The end result, the pancake map, borrowed ideas from previous research on polyhedra, or many-sided 3D shapes. In 1943, the American architect Richard Buckminster Fuller drew outlines of regular shapes that made up a world map, and he wrote instructions for how his map could be folded into a polyhedral globe. But while Fuller did a good job detailing the continents, he wasn't as exact with the oceans, which introduced errors. For instance, Australia and Antarctica were too far apart on his creation.
In a 2019 study posted to the arXiv database, which has yet to be peer reviewed, Gott considered "envelope polyhedra," which involved gluing together regular shapes, back-to-back. This led to the idea of a double-sided circular map, he said.
The new map, published Feb.15 to the arXiv database, consists of two pancake maps that can be viewed side-by-side or back-to-back. Either way, the map doesn't have any boundary cuts. If you want to measure distances from one hemisphere to the other, just use a string or a measuring tape to reach around the side of one pancake to the other, Gott said.
"If you're an ant, you can crawl from one side ... to the other," Gott said. "We have continuity over the equator. [Africa] and South America are draped over the edge, like a sheet over a clothesline, but they're continuous."
The pancake map also has smaller distance errors than any other 2D flat map. For instance, its configuration means distances can't be more or less than 22.2% of what they are in reality, Gott said. In comparison, the Mercator and Winkel Tripel projections have remarkably high distance errors near the poles and at the left and right edges of the map.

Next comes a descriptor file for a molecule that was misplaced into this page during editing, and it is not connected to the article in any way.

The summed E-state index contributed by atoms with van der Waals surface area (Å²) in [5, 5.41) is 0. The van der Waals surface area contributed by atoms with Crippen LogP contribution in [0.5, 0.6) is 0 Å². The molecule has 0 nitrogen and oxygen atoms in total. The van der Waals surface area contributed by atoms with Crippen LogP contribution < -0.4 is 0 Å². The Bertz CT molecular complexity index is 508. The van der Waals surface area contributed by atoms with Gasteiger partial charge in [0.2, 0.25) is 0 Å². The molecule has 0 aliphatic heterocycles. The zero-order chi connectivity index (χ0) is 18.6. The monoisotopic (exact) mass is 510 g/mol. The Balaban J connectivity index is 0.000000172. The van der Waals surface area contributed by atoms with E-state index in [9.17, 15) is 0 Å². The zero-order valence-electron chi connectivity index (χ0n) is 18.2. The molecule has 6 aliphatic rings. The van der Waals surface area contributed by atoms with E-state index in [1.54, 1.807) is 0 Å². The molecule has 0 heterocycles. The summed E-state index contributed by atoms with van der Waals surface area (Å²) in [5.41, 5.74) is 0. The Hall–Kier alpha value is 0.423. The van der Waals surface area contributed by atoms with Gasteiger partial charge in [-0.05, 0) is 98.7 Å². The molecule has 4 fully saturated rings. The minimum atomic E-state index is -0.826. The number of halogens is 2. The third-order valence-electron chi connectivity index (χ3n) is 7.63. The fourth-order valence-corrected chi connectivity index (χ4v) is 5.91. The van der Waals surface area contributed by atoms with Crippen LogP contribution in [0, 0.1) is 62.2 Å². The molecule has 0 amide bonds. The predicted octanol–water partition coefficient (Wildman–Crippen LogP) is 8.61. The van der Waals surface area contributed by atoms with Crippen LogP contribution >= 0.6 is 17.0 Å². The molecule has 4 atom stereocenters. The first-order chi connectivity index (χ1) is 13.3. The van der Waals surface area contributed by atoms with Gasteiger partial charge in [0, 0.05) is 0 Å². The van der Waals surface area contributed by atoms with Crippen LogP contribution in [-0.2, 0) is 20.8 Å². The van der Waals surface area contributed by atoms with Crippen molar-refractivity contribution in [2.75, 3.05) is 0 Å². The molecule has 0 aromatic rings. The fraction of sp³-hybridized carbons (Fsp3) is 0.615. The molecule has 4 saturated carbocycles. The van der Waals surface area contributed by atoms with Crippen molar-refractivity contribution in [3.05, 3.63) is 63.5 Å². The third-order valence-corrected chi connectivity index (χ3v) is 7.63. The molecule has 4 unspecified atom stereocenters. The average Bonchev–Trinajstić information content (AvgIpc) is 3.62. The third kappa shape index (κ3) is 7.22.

What's more, areas at the pancake map's equatorial edge are only 1.57 times larger than areas at the center, the researchers said.
Gott said he's not aware of any other double-sided pancake Earth. "Our map is actually more like the globe than other flat maps," Gott said. "To see all of the globe, you have to rotate it; to see all of our new map, you simply have to flip it over."
Gott and his colleagues have also created pancake-like maps of Mars, Jupiter, the sun and other heavenly bodies, which can be seen here.
Originally published on Live Science.
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Laura is the archaeology and Life's Little Mysteries editor at Live Science. She also reports on general science, including paleontology. Her work has appeared in The New York Times, Scholastic, Popular Science and Spectrum, a site on autism research. She has won multiple awards from the Society of Professional Journalists and the Washington Newspaper Publishers Association for her reporting at a weekly newspaper near Seattle. Laura holds a bachelor's degree in English literature and psychology from Washington University in St. Louis and a master's degree in science writing from NYU.
By Robert Lea